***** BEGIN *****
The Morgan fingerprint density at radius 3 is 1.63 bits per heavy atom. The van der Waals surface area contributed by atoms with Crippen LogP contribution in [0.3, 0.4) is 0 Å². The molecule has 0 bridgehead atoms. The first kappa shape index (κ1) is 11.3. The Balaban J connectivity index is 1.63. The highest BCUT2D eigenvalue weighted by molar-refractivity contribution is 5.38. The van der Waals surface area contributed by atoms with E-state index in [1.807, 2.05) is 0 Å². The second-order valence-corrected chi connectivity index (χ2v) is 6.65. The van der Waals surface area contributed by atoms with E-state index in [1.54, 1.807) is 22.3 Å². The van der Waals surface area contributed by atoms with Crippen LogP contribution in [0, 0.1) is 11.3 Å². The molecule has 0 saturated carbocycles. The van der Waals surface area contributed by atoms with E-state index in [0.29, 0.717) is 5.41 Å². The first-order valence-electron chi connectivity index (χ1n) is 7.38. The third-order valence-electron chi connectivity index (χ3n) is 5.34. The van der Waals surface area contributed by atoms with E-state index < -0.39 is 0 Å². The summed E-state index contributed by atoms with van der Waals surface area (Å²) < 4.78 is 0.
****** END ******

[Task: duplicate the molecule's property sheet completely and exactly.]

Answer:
The Morgan fingerprint density at radius 3 is 1.63 bits per heavy atom. The van der Waals surface area contributed by atoms with Crippen LogP contribution in [0.3, 0.4) is 0 Å². The molecule has 0 bridgehead atoms. The first kappa shape index (κ1) is 11.3. The Balaban J connectivity index is 1.63. The highest BCUT2D eigenvalue weighted by molar-refractivity contribution is 5.38. The van der Waals surface area contributed by atoms with E-state index in [1.807, 2.05) is 0 Å². The second-order valence-corrected chi connectivity index (χ2v) is 6.65. The van der Waals surface area contributed by atoms with E-state index in [1.54, 1.807) is 22.3 Å². The van der Waals surface area contributed by atoms with Crippen LogP contribution in [0, 0.1) is 11.3 Å². The molecule has 0 saturated carbocycles. The van der Waals surface area contributed by atoms with E-state index in [0.29, 0.717) is 5.41 Å². The first-order valence-electron chi connectivity index (χ1n) is 7.38. The third-order valence-electron chi connectivity index (χ3n) is 5.34. The van der Waals surface area contributed by atoms with E-state index < -0.39 is 0 Å². The summed E-state index contributed by atoms with van der Waals surface area (Å²) < 4.78 is 0.